Spring 2016 courses in Russian Studies

RUSS 102: Elementary Russian II

Marina Zalesski

Continuation of RUSS 101. Communicative activities involving everyday conversation.

RUSS 204: Intermediate Russian II

Nancy Tittler

Students finish learning the basic elements of Russian grmmar, expand their command of vocabulary and begin to read more extensive selections of Russian prose. Emphasizes conversation in practical, everyday situations. Aspects of Russian culture (film, music) incorporated through class sessions and student presentations.

RUSS 210/COLI 200E/ENG 200E: Introduction to Russian Literature in Translation

Nancy Tittler

Introduction to the most important Russian texts from the beginnings of Russian literature to the present. Students apply the tools of literary analysis to representative novels, short stories and drama within the context of Russian cultural history. The class is conducted in English.
Class counts as H, W

RUSS 280N/HIST 225: Russia: 1700-1917

Heather DeHaan

This course surveys the making of modern Russia, starting with the reign of Peter the Great and ending with the Russian Revolution of 1917. Students will explore the "Asian" heritage of Muscovite Russia, the Europeanization of Russia's elite and court culture, the perennial debate over Russia's status as a European or Western nation, the impact of the French Revolution and the European revolutions of 1848 on Russia's self-identity as a "European" entity, the nature of serfdom (and the forces that led to emancipation), the challenges of ruling a Eurasian empire, as well as the social and ideological forces (both domestic and international) that inspired a revolutionary search for a non-western and non-capitalist road to economic and social advancement.
Gen Ed: G, N, W

RUSS 280S/COLI 280M: Reading 20th Century Russia and Eastern Europe

Anastasiya Lyubas

In this course we will read widely in an attempt to map several Slavic literary traditions that give expression to the experiences of the tumultuous twentieth-century in Russia, and in Eastern and Central Europe. Modernist and postmodernist literary texts and films will serve as our lenses to look at the important historical events and social transformations. We will read urban landscapes, landscapes of memory and forgetting, exile, identity, language, culture and belonging. The readings will be taken from a variety of literary traditions, such as Russian, Polish, Ukrainian, Yiddish, Czechoslovakian and Yugoslavian. No knowledge of foreign languages is required.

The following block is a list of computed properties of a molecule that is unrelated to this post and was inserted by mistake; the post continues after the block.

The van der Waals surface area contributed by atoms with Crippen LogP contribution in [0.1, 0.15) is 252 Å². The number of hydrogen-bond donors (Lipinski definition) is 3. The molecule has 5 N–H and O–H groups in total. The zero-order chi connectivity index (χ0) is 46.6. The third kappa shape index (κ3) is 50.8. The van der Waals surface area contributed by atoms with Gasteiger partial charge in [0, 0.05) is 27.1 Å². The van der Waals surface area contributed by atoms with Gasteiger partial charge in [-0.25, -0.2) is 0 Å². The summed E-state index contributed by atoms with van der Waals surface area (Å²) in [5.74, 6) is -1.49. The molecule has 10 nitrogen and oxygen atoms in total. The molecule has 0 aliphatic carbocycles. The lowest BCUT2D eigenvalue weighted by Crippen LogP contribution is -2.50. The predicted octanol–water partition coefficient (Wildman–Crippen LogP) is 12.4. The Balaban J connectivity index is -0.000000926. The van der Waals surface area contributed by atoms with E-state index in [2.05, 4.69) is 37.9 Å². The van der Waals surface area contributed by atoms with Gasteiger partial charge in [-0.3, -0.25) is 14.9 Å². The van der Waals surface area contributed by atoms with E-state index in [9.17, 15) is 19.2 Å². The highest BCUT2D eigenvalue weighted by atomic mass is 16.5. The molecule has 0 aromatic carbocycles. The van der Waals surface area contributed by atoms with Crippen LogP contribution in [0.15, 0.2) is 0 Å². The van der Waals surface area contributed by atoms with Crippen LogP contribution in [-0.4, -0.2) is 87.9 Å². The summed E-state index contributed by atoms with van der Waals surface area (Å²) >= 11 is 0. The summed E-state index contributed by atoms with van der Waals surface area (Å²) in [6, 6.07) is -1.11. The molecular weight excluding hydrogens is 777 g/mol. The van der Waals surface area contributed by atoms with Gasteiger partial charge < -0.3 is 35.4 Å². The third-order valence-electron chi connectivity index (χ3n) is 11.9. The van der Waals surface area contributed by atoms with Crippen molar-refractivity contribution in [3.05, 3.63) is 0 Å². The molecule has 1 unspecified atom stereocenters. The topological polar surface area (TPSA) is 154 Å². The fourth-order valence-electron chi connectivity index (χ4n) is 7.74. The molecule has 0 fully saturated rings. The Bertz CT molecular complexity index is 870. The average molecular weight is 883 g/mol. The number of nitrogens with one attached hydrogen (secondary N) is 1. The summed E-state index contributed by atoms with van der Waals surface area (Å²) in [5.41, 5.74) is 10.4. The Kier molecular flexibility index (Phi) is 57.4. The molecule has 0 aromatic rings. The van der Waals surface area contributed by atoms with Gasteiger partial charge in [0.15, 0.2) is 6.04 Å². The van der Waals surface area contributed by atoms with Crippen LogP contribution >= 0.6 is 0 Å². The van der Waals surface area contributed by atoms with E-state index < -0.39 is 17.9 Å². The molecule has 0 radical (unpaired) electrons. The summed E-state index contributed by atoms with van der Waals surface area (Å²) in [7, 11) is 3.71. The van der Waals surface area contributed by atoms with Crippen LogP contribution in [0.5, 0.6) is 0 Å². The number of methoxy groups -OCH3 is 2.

Gen Ed: C, H

RUSS 280V/COLI 240/GERM 241D/MDVL 280D: The Fairy Tale

Zoja Pavlovskis-Petit

Structure and meaning of fairy tales. Oral vs. literary fairy tales. Different approaches to interpreting fairy tales: anthropological, psychological, socio-historical, structuralist. Lectures approximately once a week; discussion; take-home midterm and final exams; two 10-page papers.
Gen Ed: H

RUSS 306: Advanced Reading and Composition II

Marina Zalesski

Continuation of RUSS 305 with similar emphasis on reading, writing and retelling skills. Additional focus on understanding Russian news media, including newspapers and broadcasts.

RUSS 341/COLI 280R/ENG 300P: 20th Century Russian Literature in Translation

Nancy Tittler

Representative works by some of the major Russian prose writers of the 20th century to the present, including Zamiatin, Mayakovsky, Zoshchenko, Babel, Bulgakov, Nabokov, Solzhenitsyn, Tolstaya, Petrushevskaya and others. Through critical readings and films, students consider these works in the context of Russian (including Soviet) cultural history and their reception abroad. Students who read Russian are encouraged to read the original Russian texts. All classes are conducted in English.
Gen Ed: C, H

RUSS 480C/HIST 426/HIST 560: Soviet Russia

Heather DeHaan

This seminar explores the making of Soviet history—not only as a series of past occurrences, but also as an historical narrative. Students will come to a better understanding of both the Soviet past and of the writing about that past, both in the former Soviet Union and "the West." Course themes include Stalinism, the relationship between the GULAG and Soviet society, the impact of the Cold War, and the long-term impact of Stalinist rule on Soviet power.
Gen Ed: C, N

Last Updated: 10/30/15